Charles Lane: A better fix than raising the minimum wage
Liberal firebrand Paul Krugman backs President Obama's plan for a phased-in 25 percent increase in the minimum wage, to $9 per hour. But he is still economist enough to note that raising it to $20 "would create a lot of problems" - among them, presumably, pricing low-skilled workers out of the job market.
There must be some level beyond which the minimum wage does more harm than good, and no one really denies it. Studies showing that higher minimum wages have little or no impact on employment generally refer to modest increments, or, as the White House's own fact sheet puts it, "the kind of minimum wage increases we have seen in the United States."
So the issue before us is whether Obama can hit the sweet spot: all higher-income upside for the working poor, and no job-killing downside.
I'm skeptical. Economists David Neumark of the University of California at Irvine and William Wascher of the Federal Reserve have spent their careers studying minimum wages. They found that, by and large, they reduce employment of young, low-skilled people. The last time the minimum wage was increased, in July 2009, Neumark estimated a loss of 300,000 jobs.
Those who disagree start from the plausible premise that the labor market is not perfectly competitive - not many markets are - and that minimum wages correct for this. In 2010, economist Arindrajit Dube of the University of Massachusetts and two colleagues studied county-level data for restaurants in neighboring states with different minimum wages. There was a job-killing effect in states with higher minimum wages, but it disappeared when they controlled for broader regional employment trends. Ergo, higher minimums were not to blame.
Neumark and his colleagues responded with a paper arguing that Dube & Co. failed to justify their choice of non-minimum-wage factors and that the minimum wage's job-killing effects remain. I found Neumark persuasive, but I'm no statistician.
Even if Dube is right, it's worth asking why. The answer, broadly, is that employers must have found ways to offset a higher minimum wage: raise prices, cut profits, organize their businesses more efficiently - or, in a more positive sense, reap the productivity benefits of a happier, more stable workforce.
John Schmitt of the left-leaning Center for Economic and Policy Research argues that employers probably make several small adjustments. Hard data are scarce, but the best evidence suggests that four offsets are most important, according to Schmitt: lower labor turnover, greater organizational efficiency, "wage compression" (lower wages higher up the payscale) and small price increases.
Note that two of these - wage compression and price increases - hurt other workers and consumers.
In short, Obama's proposal works if it is, in fact, equivalent to those past increases in the minimum wage, which, according to certain studies, have not harmed employment. There are two risks: The studies are wrong; or, they're right but Obama picked the wrong wage level. Both risks are borne by the least-skilled, poorest members of the labor force.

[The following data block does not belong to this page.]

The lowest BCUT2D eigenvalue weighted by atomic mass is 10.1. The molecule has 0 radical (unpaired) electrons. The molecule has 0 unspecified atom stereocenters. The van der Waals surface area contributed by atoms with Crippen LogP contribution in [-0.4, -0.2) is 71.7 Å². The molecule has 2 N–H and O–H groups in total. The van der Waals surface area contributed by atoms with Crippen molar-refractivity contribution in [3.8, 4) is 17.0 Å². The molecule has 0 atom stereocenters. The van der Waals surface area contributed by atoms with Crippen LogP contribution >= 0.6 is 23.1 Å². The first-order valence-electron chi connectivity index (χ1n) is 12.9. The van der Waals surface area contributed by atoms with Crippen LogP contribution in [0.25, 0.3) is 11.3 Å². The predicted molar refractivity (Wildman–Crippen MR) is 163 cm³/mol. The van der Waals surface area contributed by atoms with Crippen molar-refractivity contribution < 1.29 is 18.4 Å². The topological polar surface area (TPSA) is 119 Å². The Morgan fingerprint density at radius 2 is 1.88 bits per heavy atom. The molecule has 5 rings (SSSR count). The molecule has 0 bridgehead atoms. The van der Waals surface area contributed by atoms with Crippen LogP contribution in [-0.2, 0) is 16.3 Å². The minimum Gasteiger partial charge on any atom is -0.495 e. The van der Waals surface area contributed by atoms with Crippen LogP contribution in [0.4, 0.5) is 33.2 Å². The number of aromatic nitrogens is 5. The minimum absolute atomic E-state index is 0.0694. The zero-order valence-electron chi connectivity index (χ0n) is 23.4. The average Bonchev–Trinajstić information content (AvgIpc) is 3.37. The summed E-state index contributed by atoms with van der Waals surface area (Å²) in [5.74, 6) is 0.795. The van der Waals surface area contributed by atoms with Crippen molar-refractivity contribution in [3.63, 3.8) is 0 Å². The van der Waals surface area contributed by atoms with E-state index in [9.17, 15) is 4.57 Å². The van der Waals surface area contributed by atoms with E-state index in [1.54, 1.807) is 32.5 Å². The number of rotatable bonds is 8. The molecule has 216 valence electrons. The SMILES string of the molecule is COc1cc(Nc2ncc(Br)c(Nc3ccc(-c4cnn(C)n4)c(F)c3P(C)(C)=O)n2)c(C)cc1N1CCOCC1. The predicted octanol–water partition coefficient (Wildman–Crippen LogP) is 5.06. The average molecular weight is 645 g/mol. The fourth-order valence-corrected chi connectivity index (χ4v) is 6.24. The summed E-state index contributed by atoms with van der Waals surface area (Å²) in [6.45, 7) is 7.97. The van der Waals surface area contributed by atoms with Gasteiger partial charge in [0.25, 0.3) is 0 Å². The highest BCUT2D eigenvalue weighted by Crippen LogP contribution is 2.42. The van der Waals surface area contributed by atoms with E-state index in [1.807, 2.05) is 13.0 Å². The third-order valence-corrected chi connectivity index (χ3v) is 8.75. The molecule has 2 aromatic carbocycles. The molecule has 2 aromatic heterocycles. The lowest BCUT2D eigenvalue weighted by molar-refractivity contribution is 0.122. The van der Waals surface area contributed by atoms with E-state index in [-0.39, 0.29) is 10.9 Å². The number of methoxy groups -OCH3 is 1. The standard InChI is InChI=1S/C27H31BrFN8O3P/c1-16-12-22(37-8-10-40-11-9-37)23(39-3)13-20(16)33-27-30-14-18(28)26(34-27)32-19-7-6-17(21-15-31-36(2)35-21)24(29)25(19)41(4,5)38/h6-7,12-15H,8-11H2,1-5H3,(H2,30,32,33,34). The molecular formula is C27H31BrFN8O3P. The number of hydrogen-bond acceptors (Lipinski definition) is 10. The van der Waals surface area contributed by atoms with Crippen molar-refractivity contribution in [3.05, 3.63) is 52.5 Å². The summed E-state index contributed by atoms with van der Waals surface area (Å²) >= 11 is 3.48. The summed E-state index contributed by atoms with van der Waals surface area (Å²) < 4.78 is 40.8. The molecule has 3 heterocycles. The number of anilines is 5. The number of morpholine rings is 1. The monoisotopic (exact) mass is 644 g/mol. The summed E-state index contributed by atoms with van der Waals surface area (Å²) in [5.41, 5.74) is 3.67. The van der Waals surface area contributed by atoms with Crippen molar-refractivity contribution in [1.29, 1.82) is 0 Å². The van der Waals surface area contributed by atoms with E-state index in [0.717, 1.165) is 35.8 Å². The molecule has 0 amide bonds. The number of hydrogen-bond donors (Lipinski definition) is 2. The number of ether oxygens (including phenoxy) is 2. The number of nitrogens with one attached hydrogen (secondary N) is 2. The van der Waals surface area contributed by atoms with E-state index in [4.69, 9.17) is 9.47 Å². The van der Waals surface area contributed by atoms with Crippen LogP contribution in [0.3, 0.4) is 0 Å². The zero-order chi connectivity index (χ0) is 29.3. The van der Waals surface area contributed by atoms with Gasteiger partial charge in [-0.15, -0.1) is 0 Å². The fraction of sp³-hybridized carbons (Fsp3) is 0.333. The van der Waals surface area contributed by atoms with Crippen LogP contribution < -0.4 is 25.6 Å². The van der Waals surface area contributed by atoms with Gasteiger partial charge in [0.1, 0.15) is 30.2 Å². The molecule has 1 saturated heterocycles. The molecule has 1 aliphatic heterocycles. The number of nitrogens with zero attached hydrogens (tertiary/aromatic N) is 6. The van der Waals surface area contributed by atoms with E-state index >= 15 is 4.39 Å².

Meanwhile, even if Obama's proposal does raise some workers' incomes without killing jobs, it would impose costs on other vulnerable members of society.
Is there no more efficient, better-targeted alternative? Yes: increasing the earned-income tax credit, a cash supplement to wages that works like a negative income tax. Started during the Ford administration and expanded under Republican and Democratic Presidents, the credit has grown into a $60 billion-plus program that pays more than $5,300 per year to a family with two children. It lifts millions out of poverty. It has offset much of the minimum wage's inflation-adjusted stagnation in recent years: You might say that, in real terms, federal anti-poverty policy has been gradually shifting from the minimum wage to the earned-income tax credit. Ditto the states, 24 of which have their own such credits.
Krugman and others object that employers capture some of the credit, because it enables workers to work for less and firms to pay them accordingly. This strikes me as a feature, not a bug. Poverty reduction, income equality and maximal employment can be thought of as public goods. Therefore, it's appropriate to purchase them through a transparent tax-code subsidy that falls on the public as a whole - rather than the minimum wage, which works like an invisible tax businesses pass along to workers and consumers.
Here's a thought: Don't eliminate the minimum wage. Leave it at $7.25, in recognition of the fact that the labor market is competitive, but imperfectly so. Increase the earned-income tax credit. And then index both to inflation so we can lock in their value over time - and argue about something else.
Charles Lane is a member of The Washington Post's editorial board.